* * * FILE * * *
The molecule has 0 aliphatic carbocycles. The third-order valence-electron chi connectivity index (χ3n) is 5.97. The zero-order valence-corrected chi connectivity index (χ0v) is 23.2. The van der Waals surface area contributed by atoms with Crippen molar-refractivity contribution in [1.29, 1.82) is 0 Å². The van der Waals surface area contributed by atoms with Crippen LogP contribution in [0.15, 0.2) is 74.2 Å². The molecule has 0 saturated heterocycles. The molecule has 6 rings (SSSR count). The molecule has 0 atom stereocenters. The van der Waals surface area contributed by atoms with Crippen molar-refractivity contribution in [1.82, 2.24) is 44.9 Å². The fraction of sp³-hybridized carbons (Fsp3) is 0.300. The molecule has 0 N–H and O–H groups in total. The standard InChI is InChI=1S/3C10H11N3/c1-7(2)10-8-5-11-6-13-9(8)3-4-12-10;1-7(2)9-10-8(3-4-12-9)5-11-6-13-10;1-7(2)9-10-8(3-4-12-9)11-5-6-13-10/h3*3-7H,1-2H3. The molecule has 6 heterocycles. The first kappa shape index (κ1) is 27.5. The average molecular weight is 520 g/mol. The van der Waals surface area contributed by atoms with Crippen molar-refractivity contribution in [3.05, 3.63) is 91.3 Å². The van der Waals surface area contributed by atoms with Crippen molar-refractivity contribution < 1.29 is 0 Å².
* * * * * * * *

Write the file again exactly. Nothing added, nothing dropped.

The molecule has 0 aliphatic carbocycles. The third-order valence-electron chi connectivity index (χ3n) is 5.97. The zero-order valence-corrected chi connectivity index (χ0v) is 23.2. The van der Waals surface area contributed by atoms with Crippen molar-refractivity contribution in [1.29, 1.82) is 0 Å². The van der Waals surface area contributed by atoms with Crippen LogP contribution in [0.15, 0.2) is 74.2 Å². The molecule has 0 saturated heterocycles. The molecule has 6 rings (SSSR count). The molecule has 0 atom stereocenters. The van der Waals surface area contributed by atoms with Crippen molar-refractivity contribution in [1.82, 2.24) is 44.9 Å². The fraction of sp³-hybridized carbons (Fsp3) is 0.300. The molecule has 0 N–H and O–H groups in total. The standard InChI is InChI=1S/3C10H11N3/c1-7(2)10-8-5-11-6-13-9(8)3-4-12-10;1-7(2)9-10-8(3-4-12-9)5-11-6-13-10;1-7(2)9-10-8(3-4-12-9)11-5-6-13-10/h3*3-7H,1-2H3. The molecule has 6 heterocycles. The first kappa shape index (κ1) is 27.5. The average molecular weight is 520 g/mol. The van der Waals surface area contributed by atoms with Crippen molar-refractivity contribution in [3.05, 3.63) is 91.3 Å². The van der Waals surface area contributed by atoms with Crippen molar-refractivity contribution < 1.29 is 0 Å².